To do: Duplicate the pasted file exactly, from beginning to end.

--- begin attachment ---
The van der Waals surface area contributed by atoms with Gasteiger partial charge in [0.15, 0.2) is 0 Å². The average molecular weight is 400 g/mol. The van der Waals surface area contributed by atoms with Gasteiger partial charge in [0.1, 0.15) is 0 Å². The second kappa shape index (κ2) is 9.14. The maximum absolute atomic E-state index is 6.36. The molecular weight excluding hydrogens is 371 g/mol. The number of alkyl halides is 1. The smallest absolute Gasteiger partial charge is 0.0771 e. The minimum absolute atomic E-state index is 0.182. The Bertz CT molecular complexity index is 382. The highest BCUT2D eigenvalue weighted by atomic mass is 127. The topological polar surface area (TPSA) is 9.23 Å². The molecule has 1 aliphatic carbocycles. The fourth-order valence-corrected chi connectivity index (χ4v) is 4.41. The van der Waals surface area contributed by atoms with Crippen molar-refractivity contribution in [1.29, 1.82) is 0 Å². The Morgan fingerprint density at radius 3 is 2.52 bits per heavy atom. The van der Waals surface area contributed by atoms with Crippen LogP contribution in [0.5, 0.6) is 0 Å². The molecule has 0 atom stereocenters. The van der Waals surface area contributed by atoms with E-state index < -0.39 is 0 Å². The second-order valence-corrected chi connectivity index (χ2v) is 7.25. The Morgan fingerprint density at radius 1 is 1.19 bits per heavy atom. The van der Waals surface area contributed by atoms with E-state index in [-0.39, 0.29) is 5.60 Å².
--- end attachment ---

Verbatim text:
The van der Waals surface area contributed by atoms with Gasteiger partial charge in [0.15, 0.2) is 0 Å². The average molecular weight is 400 g/mol. The van der Waals surface area contributed by atoms with Gasteiger partial charge in [0.1, 0.15) is 0 Å². The second kappa shape index (κ2) is 9.14. The maximum absolute atomic E-state index is 6.36. The molecular weight excluding hydrogens is 371 g/mol. The number of alkyl halides is 1. The smallest absolute Gasteiger partial charge is 0.0771 e. The minimum absolute atomic E-state index is 0.182. The Bertz CT molecular complexity index is 382. The highest BCUT2D eigenvalue weighted by atomic mass is 127. The topological polar surface area (TPSA) is 9.23 Å². The molecule has 1 aliphatic carbocycles. The fourth-order valence-corrected chi connectivity index (χ4v) is 4.41. The van der Waals surface area contributed by atoms with Crippen molar-refractivity contribution in [1.29, 1.82) is 0 Å². The Morgan fingerprint density at radius 3 is 2.52 bits per heavy atom. The van der Waals surface area contributed by atoms with Crippen LogP contribution in [0.5, 0.6) is 0 Å². The molecule has 0 atom stereocenters. The van der Waals surface area contributed by atoms with E-state index < -0.39 is 0 Å². The second-order valence-corrected chi connectivity index (χ2v) is 7.25. The Morgan fingerprint density at radius 1 is 1.19 bits per heavy atom. The van der Waals surface area contributed by atoms with E-state index in [-0.39, 0.29) is 5.60 Å².